Serendipity Passed

Prior to a near-death experience that was probably closer to actual death than it was near, my life was a series of seemingly random occurrences. I thought myself in control, I wanted to believe that I was going somewhere, the reality was that I was adrift. I had no direction and very little control. That experience, now almost 20 years ago, was the beginning of the end, but the beginning of the beginning would not really take place for another three or four years. But that was the first domino.

There are a couple of concepts that sort of described what has transpired since. One is what is sometimes referred to as the “butterfly effect.” Essentially, the idea is that something as small as the flap of a butterfly’s wings on the other side of the world will disturb the air is such a way that the disturbance — and just that disturbance — will start a causal chain that results in virtually everything else that happens from that point forward. Of course, taken to an absurd extreme, everything is the result of the first flap of the first butterfly’s wings, but the broader point is much simpler. Little things done now can have profound and unknowable effects much later. The other is serendipity, which is defined as, “the occurrence and development of events by chance in a happy or beneficial way.” While the butterfly effect has no positive or negative valence, serendipity necessarily does.

That near-death experience was the very large flap of a very large butterfly’s wings and the things that have been presented to me since, the opportunities, the ways in which I have approached life and the paths that have appeared before me have proven serendipitous, indeed. This is not some new revelation, I have experienced profound moments of gratitude and equally profound realizations of the presence of serendipity in my life many times over the past many years. It is upon me again, but this time is not a moment of rejoice, but one of sorrow. It is a time for gratitude, for sure, but also one of loss and in some respects, regret. However, if not for that first domino falling and certain events unfolding as they did starting nearly 20 years ago, I would not be writing this today, even if I had survived.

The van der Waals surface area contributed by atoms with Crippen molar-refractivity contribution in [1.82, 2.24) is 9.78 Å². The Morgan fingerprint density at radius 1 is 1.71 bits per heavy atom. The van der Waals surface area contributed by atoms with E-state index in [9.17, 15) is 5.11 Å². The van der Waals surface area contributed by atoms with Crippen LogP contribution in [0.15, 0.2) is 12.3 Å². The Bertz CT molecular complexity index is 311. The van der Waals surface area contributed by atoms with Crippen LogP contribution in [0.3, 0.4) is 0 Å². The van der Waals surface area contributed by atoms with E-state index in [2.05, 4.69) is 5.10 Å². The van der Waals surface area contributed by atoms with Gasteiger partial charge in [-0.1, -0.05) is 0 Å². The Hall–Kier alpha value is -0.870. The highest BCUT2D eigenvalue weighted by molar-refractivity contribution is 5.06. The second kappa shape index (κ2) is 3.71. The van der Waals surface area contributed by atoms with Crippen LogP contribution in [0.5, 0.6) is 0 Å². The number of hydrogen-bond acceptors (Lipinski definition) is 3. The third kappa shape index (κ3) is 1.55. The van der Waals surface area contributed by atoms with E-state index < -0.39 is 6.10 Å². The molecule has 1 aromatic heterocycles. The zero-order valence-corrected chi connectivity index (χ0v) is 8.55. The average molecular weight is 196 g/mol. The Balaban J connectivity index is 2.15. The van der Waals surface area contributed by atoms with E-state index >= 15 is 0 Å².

Without writing a book-length memoir that accounts for the unlikely path that led from there to here, part of that journey included a return to school as a “nontraditional” student.” Nontraditional in this context is commonly translated as old — old compared to the average college age student. In my case that was well into middle age, well after screwing up my actual college age years and making a mess of much of my life in the years following that failed attempt at college. It was not as though I never experience success; I did, but it was always fleeting and never with any solid plans or goals. It was incidental success, accidental success or, perhaps, opportunistic success. It was the kind of life that might have predicted the end that almost happened.

The path that took place after almost cashing it all in led me through a bachelor’s degree and a master’s degree at California State University, Sacramento before I continued on to a Ph.D. program. I applied to a number of schools all over the country, among them was Louisiana State University in Baton Rouge. Two schools accepted my application, one was, serendipitously, LSU. Why serendipity? Because I have not just connections in Louisiana, I have family. Blood family. My mom’s sister, my Aunt Nancy, my cousins and other direct family all live nearby. While I had never been to Baton Rouge prior to visiting LSU before accepting my invitation to study there, I visited family in Southern Louisiana and Mississippi many times over the years since I was a child. While not close on an “everyday” basis, they were still very close and the “home base” that I had there, generations in the making, made my relocation much easier.